Internet rolls into Bangladesh villages on a bike
Amina Begum had never seen a computer until a few years ago, but now she's on Skype regularly with her husband. A woman on a bicycle brings the Internet to her.
Dozens of "Info Ladies" bike into remote Bangladeshi villages with laptops and Internet connections, helping tens of thousands of people—especially women—get everything from government services to chats with distant loved ones. It's a vital service in a country where only 5 million of 152 million people have Internet access.
The Info Ladies project, created in 2008 by local development group D.Net and other community organizations, is modeled after a program that helped make cellphones widespread in Bangladesh. It intends to enlist thousands more workers in the next few years with startup funds from the South Asian country's central bank and expatriates working around the world.
D.Net recruits the women and trains them for three months to use a computer, the Internet, a printer and a camera. It arranges bank loans for the women to buy bicycles and equipment.
"This way we are providing jobs to jobless women and at the same time empowering villagers with critical information," said Ananya Raihan, D.Net's executive director.
The women—usually undergraduates from middle-class rural families—aren't doling out charity. Begum pays 200 takas ($2.40) for an hour of Skype time with her husband, who works in Saudi Arabia.
Begum smiles shyly when her husband's cheerful face pops up. With earphones in place, she excitedly tells him she received the money he sent last month. He asks her to buy farm land.
Even Begum's elderly mother-in-law now uses Skype to talk with her son.
"We prefer using Skype to mobile phones because this way we can see him on the screen," Begum said, beaming happily from her tiny farming village in Gaibandha district, 120 miles (192 kilometers) north of the capital, Dhaka.
In the neighboring village of Saghata, an Info Lady is 16-year-old Tamanna Islam Dipa's connection to social media.
"I don't have any computer, but when the Info Lady comes I use her laptop to chat with my Facebook friends," she said. "We exchange our class notes and sometimes discuss social issues, such as bad effects of child marriage, dowry and sexual abuse of girls."
The Info Ladies also provide a slew of social services—some for a fee and others for free.
They sit with teenage girls where they talk about primary health care and taboo subjects like menstrual hygiene, contraception and HIV. They help villagers seeking government services write complaints to authorities under the country's newly-enacted Right to Information Act.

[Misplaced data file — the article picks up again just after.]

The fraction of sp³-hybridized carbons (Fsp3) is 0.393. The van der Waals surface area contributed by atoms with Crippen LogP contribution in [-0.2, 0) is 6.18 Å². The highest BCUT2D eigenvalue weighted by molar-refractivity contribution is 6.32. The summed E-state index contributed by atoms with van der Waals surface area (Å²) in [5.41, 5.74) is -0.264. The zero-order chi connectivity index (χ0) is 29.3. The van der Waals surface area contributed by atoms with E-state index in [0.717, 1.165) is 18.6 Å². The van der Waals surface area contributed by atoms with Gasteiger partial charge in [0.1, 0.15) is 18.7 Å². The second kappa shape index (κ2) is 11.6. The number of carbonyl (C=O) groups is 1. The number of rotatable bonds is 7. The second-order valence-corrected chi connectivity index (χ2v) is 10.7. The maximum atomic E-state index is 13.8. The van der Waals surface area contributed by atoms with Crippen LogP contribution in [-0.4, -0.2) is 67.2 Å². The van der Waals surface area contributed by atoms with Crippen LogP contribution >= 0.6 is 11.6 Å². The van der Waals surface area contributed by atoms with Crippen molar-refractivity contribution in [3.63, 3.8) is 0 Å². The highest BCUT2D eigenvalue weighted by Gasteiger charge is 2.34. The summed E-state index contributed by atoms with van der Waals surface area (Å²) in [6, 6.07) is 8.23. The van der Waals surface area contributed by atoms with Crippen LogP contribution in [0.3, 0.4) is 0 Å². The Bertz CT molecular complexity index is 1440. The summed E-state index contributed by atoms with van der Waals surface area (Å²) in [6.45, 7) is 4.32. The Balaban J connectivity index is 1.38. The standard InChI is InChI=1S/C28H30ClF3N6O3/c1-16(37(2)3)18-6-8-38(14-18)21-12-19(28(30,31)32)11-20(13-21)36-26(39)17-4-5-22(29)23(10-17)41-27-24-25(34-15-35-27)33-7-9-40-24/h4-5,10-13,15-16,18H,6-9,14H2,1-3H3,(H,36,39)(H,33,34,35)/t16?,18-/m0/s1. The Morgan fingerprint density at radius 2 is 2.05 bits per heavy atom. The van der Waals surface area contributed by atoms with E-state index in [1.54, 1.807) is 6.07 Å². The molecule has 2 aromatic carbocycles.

They talk to farmers about the correct use of fertilizer and insecticides. For 10 takas (12 cents) they help students fill college application forms online. They're even trained to test blood pressure and blood sugar levels.
"The Info Ladies are both entrepreneurs and public service providers," Raihan said.
Raihan borrowed the idea from Bangladeshi Nobel laureate Muhammad Yunus, who in 2004 introduced mobile phones to rural women who had no access to telephones of any kind, by training and sending out scores of "Mobile Ladies" into the countryside.
That hugely successful experiment drew in commercial mobile phone operators. Now more than 92 million people in Bangladesh have cellphone access.
Nearly 60 Info Ladies are working in 19 of Bangladesh's 64 districts. By 2016, Raihan hopes to train 15,000 women.
In July, Bangladesh's central bank agreed to offer interest-free loans to Info Ladies. Distribution of the first phase of loans, totaling 100 million takas ($1.23 million), will begin in December. Raihan said D.Net is also encouraging the large population of Bangladeshi expatriates to send money home to help Info Ladies get started.
"It's very innovative," says Jamilur Reza Chaudhury, a pioneer of information technology education in Bangladesh. "The project is really having an impact on the people at grass-root level."
Info Lady Sathi Akhtar, who works in Begum's and Dipa's villages, said she makes more at the job than she would as a school teacher. She said that after making payments on her 120,000 taka ($1,480) loan and covering other costs, she takes home an average of 10,000 takas ($123) a month.
"We are not only earning money, we are also contributing in empowering our women with information. That makes us happy."
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